President Barrow’s Maiden Speech At The UN General Assembly

The recent political crisis that took place in my country created a new democratic beginning and the experience thought us useful lessons that Gambians will not easily forget. We learned that will power and national unity, decisive regional intervention as well undivided and clear support of the International Community, could produce positive outcomes. Also of importance was the coordinated International action inspired by our common values of solidarity, democracy respect for human rights and the rule of law, which was critical in sending the right message to the former president, to respect the will of the people and leave without bloodshed. During those difficult times, we knew we had friends; the ones who came to our aid and who have since kept faith with us. We therefore would like to seize this great opportunity to thank the leaders of ECOWAS for their timely and firm intervention in bringing peace to the Gambia. We also thank all our regional and international friends, who stood by us in a critical hour of need. Thanks to your collective efforts, the Gambia is now on a solid path to peace and good governance and ready to take over our traditional role among the Champions of human rights and democracy.

Gambia had made an irreversible choice to close a dark chapter in our history and today our national agenda is one of reform and transformation. Like any other restored democracy, we are facing enormous challenges in the revival of our economy, a comprehensive reform of our laws, our administrative and judicial institutions, the modernisation of our security sector, consolidation of the rule of law and human rights. It is only by overcoming these challenges, that we can reinforce our democratic gains and my government is committed to deliver a new Gambia that is fit for our children to be proud of. Indeed, young people were all along at the fore front of our democratic transition and addressing youth unemployment which is a top priority of my government, will no doubt create enormous opportunities. We also recognised the crucial roles of Gambians in the diaspora, in contributing to the transformation of our motherland. Let me seize this opportunity to sincerely thank our development partners and friends, for the invaluable budget and policy support they are providing to government to help address the challenges of job creation and youth irregular migration. My government is committed to using such resources wisely for sustainable socio-economic development.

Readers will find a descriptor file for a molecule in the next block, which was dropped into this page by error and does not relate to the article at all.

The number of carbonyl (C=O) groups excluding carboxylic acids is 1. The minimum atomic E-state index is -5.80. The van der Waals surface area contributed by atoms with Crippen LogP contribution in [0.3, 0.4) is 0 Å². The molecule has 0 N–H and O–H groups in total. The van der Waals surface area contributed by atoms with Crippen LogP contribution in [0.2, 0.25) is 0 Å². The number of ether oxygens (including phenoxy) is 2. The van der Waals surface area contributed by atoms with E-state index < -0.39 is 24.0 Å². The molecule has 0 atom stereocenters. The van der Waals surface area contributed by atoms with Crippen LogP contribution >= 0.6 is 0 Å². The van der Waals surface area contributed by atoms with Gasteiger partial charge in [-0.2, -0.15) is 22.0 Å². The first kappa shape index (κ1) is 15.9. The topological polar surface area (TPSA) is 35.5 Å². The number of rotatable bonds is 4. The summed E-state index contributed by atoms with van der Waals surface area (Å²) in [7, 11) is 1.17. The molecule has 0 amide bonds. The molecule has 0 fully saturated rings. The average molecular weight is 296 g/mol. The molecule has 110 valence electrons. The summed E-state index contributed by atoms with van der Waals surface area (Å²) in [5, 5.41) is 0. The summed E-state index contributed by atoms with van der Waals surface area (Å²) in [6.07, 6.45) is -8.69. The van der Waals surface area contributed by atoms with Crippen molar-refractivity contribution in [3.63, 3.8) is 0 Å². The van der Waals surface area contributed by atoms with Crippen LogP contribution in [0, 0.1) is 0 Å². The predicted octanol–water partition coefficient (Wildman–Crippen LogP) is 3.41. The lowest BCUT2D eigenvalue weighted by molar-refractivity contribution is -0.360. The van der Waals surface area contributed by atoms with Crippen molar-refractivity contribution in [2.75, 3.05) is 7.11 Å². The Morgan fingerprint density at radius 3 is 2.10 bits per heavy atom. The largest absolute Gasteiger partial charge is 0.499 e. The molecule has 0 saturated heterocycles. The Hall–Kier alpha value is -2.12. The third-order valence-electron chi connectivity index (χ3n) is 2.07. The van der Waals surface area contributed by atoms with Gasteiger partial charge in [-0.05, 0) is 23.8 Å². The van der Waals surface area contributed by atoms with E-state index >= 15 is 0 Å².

We may be a small country but one with huge needs, and as a matter of urgent priority, we have developed a National Development Plan, in line with the transformative agenda of the new Gambia. This development blue print is designed to put the country back on track to economic growth and prosperity, following two decades of mismanagement, corruption and wide spread human rights violation. This new plan is built on sound micro economic and fiscal policies that will lead to stabilise the economy and grow over the medium and long term. It has also incorporated the sustainable development goals and other commitments contained in Agenda 2030 and the Paris Agreement on Climate Change. The Paris Agreement is critically relevant for the Gambia because climate change means a lot more in our situation. When land productivity declines and water shortages intensify, young people from rural communities are often sent away to ease the burden on families and to find new sources of income. These sadly explain why many young Gambians have been forced to make the long and dangerous journey to Europe. The journey is so risky that many perish at high seas and never reach their destination. Countless others disappear into immigration detention centres or vanish in the sands of the Sahara Desert. Those who are able to complete the journey are often dismiss as economic migrants and sent back home. These sense of hopelessness and frustration also provides fertile ground for smugglers and extremists groups to recruit innocent youths into the criminal underworld. Young people do not deserve this experience. They deserve the chance to enjoy a safe and prosperous future at home by creating new employment opportunities that provide young people with sustainable incomes and connect them to revitalise lands, health and a productive environment, as an investment in the future of the nation. This is a key priority in our National Development Plan.